First – Identify Your Stressors
Most people lead fast hectic lifestyles, with the result that multiple sources of potential stress can occur in the workplace, family and social life. My clients often report their tipping point comes when ‘that something extra occurs’, such as unexpected demands at work or experiencing the emotional changes of a death, divorce, redundancy. Emotionally resilient people have the tools to manage pressure and therefore do not suffer the negative effects of prolonged stress. Without resilience, a person may find that prolonged bouts of stress can harm confidence and self-esteem and may even lead to worse mental and physical conditions.
Second – Identify Your Beliefs and Behaviours
A person’s belief structure is important. Emotionally resilient people retain a positive outlook on life, and they have a belief in their own ability to return to a normal state of wellbeing.
So, the next time pressure starts to build up and you experience the negative effects, note the changes in your perception. For example, stress can manifest itself in varied forms, through physical, psychological and social dysfunction. In other words, people with stress may experience symptoms of increased respiration, palpitations, headaches and they may present changed and negative behaviours to other people, suffer self doubt, and even withdraw from social activity.
Third – Just How Balanced is Your Mindset and Lifestyle?
Emotionally resilient people bounce back quickly. Some have good defences against adversity – they have a history that has formed a narrative for coping mechanisms; others, have learnt the tools, gained through having a better understanding of themselves.
In learning the tools, it is very important to set realistic goals in our daily life and not to over face ourselves. Different personality profiles adopt different behaviours – and behaviours can be modified. People with absolutist mindsets who are unable to compromise increase their own expectations with deadlines and self-pressure. Whereas, people who seek to please tend to lack assertiveness and take on too much work. Many people procrastinate endlessly over decisions – and this increases pressure. The result is that when goals are not met, negative behaviours can arise and self belief can become affected.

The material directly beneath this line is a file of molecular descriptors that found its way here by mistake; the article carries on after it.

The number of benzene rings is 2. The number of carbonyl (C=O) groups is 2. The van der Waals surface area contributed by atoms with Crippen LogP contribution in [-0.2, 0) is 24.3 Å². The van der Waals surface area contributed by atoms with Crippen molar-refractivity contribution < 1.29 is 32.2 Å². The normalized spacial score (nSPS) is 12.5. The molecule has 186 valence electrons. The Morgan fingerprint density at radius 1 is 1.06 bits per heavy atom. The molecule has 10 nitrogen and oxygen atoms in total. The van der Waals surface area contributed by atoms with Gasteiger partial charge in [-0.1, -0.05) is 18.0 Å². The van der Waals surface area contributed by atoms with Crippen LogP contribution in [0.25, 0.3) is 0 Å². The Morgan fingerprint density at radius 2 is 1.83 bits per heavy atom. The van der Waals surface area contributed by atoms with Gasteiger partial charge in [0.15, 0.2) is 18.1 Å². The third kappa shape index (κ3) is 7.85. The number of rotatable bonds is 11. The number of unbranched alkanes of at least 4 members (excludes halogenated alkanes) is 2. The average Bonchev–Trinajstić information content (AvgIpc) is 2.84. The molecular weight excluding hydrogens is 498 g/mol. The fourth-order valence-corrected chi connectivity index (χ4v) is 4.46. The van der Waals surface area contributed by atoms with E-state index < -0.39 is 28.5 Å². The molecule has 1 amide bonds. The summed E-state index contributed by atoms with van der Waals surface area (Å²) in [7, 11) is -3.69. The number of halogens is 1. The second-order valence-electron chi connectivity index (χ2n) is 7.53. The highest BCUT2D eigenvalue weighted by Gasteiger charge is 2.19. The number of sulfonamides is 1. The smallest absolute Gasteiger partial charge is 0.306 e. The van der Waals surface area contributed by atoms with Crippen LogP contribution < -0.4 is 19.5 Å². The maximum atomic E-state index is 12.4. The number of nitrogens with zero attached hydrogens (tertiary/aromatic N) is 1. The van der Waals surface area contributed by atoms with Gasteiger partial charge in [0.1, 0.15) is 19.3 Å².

So, when we have a narrative or the tools to cope, we move in a balanced zone of wellbeing.
Regular exercise and a support network are very important to a balanced life, along with the knowledge that we have other skills and abilities we can be proud of outside the workplace – such as a hobby, and thus creating the idea of ‘work-life balance.’
How to Work Towards Resilience
It is key that we recognise the importance of enabling behaviours
- Maintain our self belief and feel a sense of control
- Have motivation during difficult times
- Set ourselves realistic goals we can achieve
- Be empathetic and caring towards other people
- Communicate well and feel good about ourselves
- Accept our own mistakes as part of our learning framework
If you would like a more in-depth discussion on the subject of Resilience and how you can learn the tools to increase your well-being to enable you to become more effective contact Executive Coach and Hypno-psychotherapist, Sara Howard for a free phone consultation. Tel: 07827 505389 or email email@example.com